4. The articles of association and all documents regarding appointment of the directors and auditors must be filed with the Court of Commerce and must be published in the Belgian Official Gazette within fifteen days.
  5. The language of the documents is either French or Dutch depending on the region in which the business will be located.
  6. The components of the setting up costs are:
    1. the notary fees which are calculated as a decreasing percentage on the subscribed capital
    2. the registration tax of 0.5% on the subscribed capital
    3. the costs of publication in the Official Gazette.
  7. The subsidiary must be registered with the local Trade Register and must also apply for a VAT number (the latter does not entail any additional costs).
  8. Share capital and organisation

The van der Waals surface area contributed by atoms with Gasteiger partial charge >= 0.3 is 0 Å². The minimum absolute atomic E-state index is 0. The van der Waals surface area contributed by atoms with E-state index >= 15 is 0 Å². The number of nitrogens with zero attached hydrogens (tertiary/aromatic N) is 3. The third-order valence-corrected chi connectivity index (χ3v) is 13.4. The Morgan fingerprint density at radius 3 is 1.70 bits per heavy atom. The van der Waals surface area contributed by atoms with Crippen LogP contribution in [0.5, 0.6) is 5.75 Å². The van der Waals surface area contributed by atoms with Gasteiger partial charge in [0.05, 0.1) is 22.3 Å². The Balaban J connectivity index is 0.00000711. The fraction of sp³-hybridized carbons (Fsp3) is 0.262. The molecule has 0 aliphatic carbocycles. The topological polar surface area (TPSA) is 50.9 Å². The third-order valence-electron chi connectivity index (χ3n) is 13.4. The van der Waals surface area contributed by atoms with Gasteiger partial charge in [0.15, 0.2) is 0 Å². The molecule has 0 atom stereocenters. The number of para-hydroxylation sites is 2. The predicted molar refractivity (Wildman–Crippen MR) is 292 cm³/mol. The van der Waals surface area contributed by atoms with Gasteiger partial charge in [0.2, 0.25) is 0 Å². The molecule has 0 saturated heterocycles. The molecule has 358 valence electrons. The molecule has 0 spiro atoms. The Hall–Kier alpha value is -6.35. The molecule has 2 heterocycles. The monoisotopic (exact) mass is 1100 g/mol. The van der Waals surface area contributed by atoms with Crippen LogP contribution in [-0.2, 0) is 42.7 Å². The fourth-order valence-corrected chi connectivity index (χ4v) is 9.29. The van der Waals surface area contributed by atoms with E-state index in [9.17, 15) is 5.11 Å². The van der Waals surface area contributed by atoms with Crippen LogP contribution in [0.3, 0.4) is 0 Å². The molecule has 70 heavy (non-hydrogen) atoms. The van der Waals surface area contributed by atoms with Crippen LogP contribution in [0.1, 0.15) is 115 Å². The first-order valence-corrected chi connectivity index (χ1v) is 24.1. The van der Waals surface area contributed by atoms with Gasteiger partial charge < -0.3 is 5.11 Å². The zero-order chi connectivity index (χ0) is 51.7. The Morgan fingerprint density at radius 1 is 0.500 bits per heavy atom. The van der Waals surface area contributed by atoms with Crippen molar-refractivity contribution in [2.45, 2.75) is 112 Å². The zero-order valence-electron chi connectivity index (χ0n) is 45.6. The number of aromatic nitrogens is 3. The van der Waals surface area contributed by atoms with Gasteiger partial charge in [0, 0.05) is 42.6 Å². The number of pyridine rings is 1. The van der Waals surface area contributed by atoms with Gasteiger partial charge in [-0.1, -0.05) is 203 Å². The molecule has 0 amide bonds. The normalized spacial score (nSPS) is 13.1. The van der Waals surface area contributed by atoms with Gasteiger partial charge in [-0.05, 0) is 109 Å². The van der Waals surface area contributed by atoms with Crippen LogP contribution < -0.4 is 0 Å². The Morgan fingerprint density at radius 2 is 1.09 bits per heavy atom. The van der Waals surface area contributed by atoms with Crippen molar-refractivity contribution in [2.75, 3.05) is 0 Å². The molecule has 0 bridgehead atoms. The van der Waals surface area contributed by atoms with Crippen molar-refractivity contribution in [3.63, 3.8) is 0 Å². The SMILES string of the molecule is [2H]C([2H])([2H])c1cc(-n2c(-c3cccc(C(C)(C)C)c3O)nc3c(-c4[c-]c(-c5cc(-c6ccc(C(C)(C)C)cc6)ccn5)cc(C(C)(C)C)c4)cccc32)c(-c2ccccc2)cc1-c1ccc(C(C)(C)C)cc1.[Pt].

1. The minimum capital requirements and the minimum amount paid-up depend on the form the subsidiary will take. In the case of a Company Limited by Shares, the minimum share capital of 61,500 EUR must be fully subscribed and fully paid up.
  2. The share capital can also be subscribed in kind, but this requires a valuation report from an authorised auditor. The Company Limited by Shares requires a minimum of two shareholders, who may be individuals or legal entities (Belgian or foreign).
  3. All the powers of the daily management of the company are in the hands of the Board of Directors constituted by the total number of directors. This body appoints one or several statutory auditors, who must review annually the financial position of the company. The General Meeting shall appoint at least three directors. These directors do not have to be shareholders.